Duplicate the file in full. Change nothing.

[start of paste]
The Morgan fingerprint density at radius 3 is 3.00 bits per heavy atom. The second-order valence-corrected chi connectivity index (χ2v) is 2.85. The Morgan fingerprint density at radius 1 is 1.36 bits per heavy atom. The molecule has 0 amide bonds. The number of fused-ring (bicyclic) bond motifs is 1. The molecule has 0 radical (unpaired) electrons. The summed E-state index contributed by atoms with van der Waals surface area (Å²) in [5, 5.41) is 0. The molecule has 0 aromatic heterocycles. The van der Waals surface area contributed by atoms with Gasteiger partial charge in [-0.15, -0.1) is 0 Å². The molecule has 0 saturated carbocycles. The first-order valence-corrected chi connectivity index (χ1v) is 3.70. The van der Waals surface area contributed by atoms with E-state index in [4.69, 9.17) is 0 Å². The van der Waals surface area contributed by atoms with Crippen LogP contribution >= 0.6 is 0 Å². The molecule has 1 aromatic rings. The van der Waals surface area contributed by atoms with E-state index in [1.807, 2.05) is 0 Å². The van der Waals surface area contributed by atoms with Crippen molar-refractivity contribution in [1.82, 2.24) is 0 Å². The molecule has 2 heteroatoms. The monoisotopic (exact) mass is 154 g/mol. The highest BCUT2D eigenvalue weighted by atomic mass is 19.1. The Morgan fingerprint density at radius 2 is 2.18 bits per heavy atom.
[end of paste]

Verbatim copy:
The Morgan fingerprint density at radius 3 is 3.00 bits per heavy atom. The second-order valence-corrected chi connectivity index (χ2v) is 2.85. The Morgan fingerprint density at radius 1 is 1.36 bits per heavy atom. The molecule has 0 amide bonds. The number of fused-ring (bicyclic) bond motifs is 1. The molecule has 0 radical (unpaired) electrons. The summed E-state index contributed by atoms with van der Waals surface area (Å²) in [5, 5.41) is 0. The molecule has 0 aromatic heterocycles. The van der Waals surface area contributed by atoms with Gasteiger partial charge in [-0.15, -0.1) is 0 Å². The molecule has 0 saturated carbocycles. The first-order valence-corrected chi connectivity index (χ1v) is 3.70. The van der Waals surface area contributed by atoms with E-state index in [4.69, 9.17) is 0 Å². The van der Waals surface area contributed by atoms with Crippen LogP contribution >= 0.6 is 0 Å². The molecule has 1 aromatic rings. The van der Waals surface area contributed by atoms with E-state index in [1.807, 2.05) is 0 Å². The van der Waals surface area contributed by atoms with Crippen molar-refractivity contribution in [1.82, 2.24) is 0 Å². The molecule has 2 heteroatoms. The monoisotopic (exact) mass is 154 g/mol. The highest BCUT2D eigenvalue weighted by atomic mass is 19.1. The Morgan fingerprint density at radius 2 is 2.18 bits per heavy atom.